Things were so bad in Philadelphia under Eddie Jordan that Doug Collins' competence was treated like the reincarnation of Red Auerbach by the fans in the City of Brotherly Love.

A quick check of the resume would have revealed some troubling patterns, however. There's no question that Collins is a good, perhaps very good NBA coach, but his previous three stops featured quick spikes and a leveling off period before his players finally tuned out.

To be blunt, shelf life is always a concern with Collins and the Sixers are quickly finding that out.

Philadelphia's coach is so passionate, so driven and so all-consuming that eventually it was going to wear on his players -- it always does.

That's not an indictment of Collins, a perfectionist who should be lauded. But, whether right or wrong, today's NBA player can't relate to a guy who goes to the whip time and time again. This generation simply can't understand anyone who lives and dies with every contest like it's Game 7 of the NBA Finals.

There is a reason Phil Jackson has 11 championship rings and Larry Brown only has one. Dealing with personalities and navigating through all the pratfalls that entails is far more important at the highest level than an encyclopedic knowledge of the game. After all, virtually everyone in the NBA can play.

That's not to let Collins completely off the hook as a coach. He certainly has his faults there, too.

A brilliant communicator, Collins is seemingly unaware that his drive is often his downfall. He's also not a X's and O's guy when it comes to drawing up plays, preferring to let assistant Brian James handle that in key situations, something that more often than not involves a high pick followed by an ill-advised heave by a shaky jump shooter.

Meanwhile, he's mishandled Evan Turner badly since the Ohio State product arrived in town and his rotations and matchup basketball on a game-to-game basis can leave you scratching your head.

For instance, in the team's loss to hard-charging New York last Wednesday, Collins pinpointed the key sequence in the game that lifted the Knicks without acknowledging he was the culprit that let it happen.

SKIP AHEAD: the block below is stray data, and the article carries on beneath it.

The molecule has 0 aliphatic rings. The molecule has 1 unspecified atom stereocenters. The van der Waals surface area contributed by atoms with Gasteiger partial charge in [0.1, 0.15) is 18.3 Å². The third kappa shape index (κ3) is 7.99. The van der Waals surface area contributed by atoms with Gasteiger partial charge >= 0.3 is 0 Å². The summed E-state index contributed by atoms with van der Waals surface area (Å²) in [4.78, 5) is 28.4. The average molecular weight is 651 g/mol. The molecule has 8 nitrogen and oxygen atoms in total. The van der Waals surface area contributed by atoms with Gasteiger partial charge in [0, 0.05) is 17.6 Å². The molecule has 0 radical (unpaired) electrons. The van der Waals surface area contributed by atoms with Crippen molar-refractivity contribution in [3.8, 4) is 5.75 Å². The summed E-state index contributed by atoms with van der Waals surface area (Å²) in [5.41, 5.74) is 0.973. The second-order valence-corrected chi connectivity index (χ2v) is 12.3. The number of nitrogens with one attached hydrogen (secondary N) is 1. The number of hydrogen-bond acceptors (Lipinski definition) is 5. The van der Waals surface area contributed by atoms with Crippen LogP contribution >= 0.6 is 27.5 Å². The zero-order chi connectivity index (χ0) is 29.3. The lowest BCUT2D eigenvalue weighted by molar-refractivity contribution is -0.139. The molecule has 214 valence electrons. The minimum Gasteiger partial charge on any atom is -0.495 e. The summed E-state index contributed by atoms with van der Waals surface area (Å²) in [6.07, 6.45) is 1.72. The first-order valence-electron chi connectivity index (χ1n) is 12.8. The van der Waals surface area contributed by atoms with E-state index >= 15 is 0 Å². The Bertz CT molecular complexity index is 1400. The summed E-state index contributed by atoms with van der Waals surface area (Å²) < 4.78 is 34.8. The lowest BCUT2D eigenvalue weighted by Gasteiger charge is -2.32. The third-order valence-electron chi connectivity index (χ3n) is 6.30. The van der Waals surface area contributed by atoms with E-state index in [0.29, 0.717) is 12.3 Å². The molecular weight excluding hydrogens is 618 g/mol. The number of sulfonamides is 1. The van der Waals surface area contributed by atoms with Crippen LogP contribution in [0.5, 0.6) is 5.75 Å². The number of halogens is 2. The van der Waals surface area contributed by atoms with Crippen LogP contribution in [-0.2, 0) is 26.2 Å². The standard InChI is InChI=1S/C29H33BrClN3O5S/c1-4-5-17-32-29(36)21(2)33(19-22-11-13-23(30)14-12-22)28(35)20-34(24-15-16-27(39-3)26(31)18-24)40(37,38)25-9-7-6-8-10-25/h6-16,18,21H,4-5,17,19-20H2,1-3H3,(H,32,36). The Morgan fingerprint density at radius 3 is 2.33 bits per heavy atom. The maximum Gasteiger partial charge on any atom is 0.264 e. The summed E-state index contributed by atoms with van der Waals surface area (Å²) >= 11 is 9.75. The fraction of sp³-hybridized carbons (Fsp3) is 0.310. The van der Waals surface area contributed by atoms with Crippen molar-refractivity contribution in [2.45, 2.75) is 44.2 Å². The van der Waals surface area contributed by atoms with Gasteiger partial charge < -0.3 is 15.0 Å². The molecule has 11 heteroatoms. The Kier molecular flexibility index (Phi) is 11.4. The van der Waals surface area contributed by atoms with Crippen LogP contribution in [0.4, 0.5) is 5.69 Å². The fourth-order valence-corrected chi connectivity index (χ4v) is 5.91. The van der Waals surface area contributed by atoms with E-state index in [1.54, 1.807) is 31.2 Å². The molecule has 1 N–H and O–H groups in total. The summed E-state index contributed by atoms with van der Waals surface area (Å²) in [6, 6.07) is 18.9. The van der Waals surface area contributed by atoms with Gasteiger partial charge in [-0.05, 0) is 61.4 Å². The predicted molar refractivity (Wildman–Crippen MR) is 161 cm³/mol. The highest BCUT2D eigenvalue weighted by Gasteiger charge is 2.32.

"I thought there were four of five possessions late in the third and fourth where they scrummed out balls in us," the coach said. "(They) got multiple possession that really hurt us."

What Collins left unsaid is that the coach went small prior to that stretch with Thaddeus Young, a natural small forward who has to play way too many big man minutes for the Sixers at center. With nary a rebounder on the floor, New York feasted and took back control of the game before Collins reacted.

Like most coaches, however, Collins is a slave to "execution theory," thinking that the only problem when things are going bad is that his players aren't doing exactly what they are told.

So, instead of coming clean and admitting his own mistake at a team meeting, Collins reportedly concentrated on his team's lack of execution at the offensive end as well as its selfishness when taking bad shots.

That's basically a blueprint for how to lose a team that has already started to wither under a Type-A personality.

A brief respite against a tired Boston team without Ray Allen was fool's gold and followed by a 93-76 blowout in San Antonio at the hands of a Spurs club that should have been easy pickings.

Gregg Popovich's charges were playing their third game in as many nights and future Hall of Famer Tim Duncan was being rested yet the aged Spurs had more than enough spring in their step to rout a young and athletic Sixers team that continues to flash deteriorating body language on a nightly basis.

Collins has 17 games left to prove the skeptics wrong, but the hunch here is that the Sixers can forget about Boston and New York in the Atlantic Division. They better start concerning themselves with Milwaukee and the eighth seed in the Eastern Conference.